The unspent transaction outputs (UTXO) is the actual distributed ledger. They are contained within the journal of all transactions seen on the network (the blockchain) which needs to be sorted through and filtered for unspent outputs.

You can tell all the "blockchain tech." was a bunch of marketing BS spouted by followers, not leaders, because the blockchain is already obsolete. UTXO is the future Wink and where all the bleeding edge development is happening.

cypherdoc
Legendary
*
Offline Offline

Activity: 1764



View Profile
April 27, 2015, 03:48:03 AM
 #23143

My understanding is you download the whole blockchain first for verificatio,  then delete all but around the last 200 or so blocks. It works off the UTXO set.

In the case of the compute stick, you could use a separate SSD to initialize the blockchain, then disconnect it. Sticking these things in every nook and cranny could be a real problem for those against Bitcoin.

So for basically to allow for p2p tx and block relaying around the globe thru smaller mediums. The main use case I woulda thought is to reduce time for new nodes to sync up.. Since we know the price of hd is falling faster then the need for that space.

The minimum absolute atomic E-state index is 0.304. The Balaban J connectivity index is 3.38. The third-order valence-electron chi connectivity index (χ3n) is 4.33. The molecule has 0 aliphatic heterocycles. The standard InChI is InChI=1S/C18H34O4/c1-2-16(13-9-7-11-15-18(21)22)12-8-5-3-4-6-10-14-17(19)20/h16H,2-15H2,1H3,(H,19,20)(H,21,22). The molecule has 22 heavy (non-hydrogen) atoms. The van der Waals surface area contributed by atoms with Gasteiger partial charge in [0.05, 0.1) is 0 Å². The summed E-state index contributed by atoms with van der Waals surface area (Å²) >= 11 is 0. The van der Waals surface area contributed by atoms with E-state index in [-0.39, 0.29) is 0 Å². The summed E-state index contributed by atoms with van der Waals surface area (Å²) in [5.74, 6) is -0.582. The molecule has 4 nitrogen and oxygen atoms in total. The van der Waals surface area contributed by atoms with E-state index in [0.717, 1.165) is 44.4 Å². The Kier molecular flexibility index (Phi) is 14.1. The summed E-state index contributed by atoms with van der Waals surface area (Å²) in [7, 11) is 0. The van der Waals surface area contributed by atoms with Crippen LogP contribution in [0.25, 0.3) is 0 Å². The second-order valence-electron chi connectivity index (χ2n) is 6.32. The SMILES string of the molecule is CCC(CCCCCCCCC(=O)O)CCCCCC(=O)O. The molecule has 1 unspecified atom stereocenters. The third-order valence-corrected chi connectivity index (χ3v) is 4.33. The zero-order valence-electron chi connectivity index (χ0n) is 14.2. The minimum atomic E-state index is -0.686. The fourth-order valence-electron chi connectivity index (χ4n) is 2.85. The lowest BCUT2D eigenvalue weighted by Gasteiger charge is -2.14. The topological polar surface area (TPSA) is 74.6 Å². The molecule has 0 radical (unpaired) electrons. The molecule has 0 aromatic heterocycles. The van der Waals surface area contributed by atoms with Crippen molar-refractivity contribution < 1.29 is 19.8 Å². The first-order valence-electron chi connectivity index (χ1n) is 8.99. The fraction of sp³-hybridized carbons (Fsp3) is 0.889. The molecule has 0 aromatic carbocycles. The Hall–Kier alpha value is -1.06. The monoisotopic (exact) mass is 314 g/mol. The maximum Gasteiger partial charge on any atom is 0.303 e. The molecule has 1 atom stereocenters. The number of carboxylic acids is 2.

The pruning stuff does not reduce sync time at all, though the recent headers-first and syncing improvements do.

In order to prune syncing you have to relax the idea of independent verification and rely on someone else telling you that the part of the chain you are seeing is valid (as with SPV nodes). That's a major change to the Bitcoin trust model.






With spv you only get headers and maybe coinbase tx correct? So you wont be able to import your pvt key and get your txs in spv mode..

No you tell the server the addresses you are interested in and it gives you those tx. However, since you don't see the other tx you can't be sure that the tx you receive actually represent a valid chain of custody back to a coinbase (unless you trust the miners).



this is why spv clients will sample several different peers.
cypherdoc
Legendary
*
Offline Offline

Activity: 1764



View Profile
April 27, 2015, 03:58:35 AM
 #23144

My understanding is you download the whole blockchain first for verificatio,  then delete all but around the last 200 or so blocks. It works off the UTXO set.

In the case of the compute stick, you could use a separate SSD to initialize the blockchain, then disconnect it. Sticking these things in every nook and cranny could be a real problem for those against Bitcoin.

So for basically to allow for p2p tx and block relaying around the globe thru smaller mediums. The main use case I woulda thought is to reduce time for new nodes to sync up.. Since we know the price of hd is falling faster then the need for that space.

The pruning stuff does not reduce sync time at all, though the recent headers-first and syncing improvements do.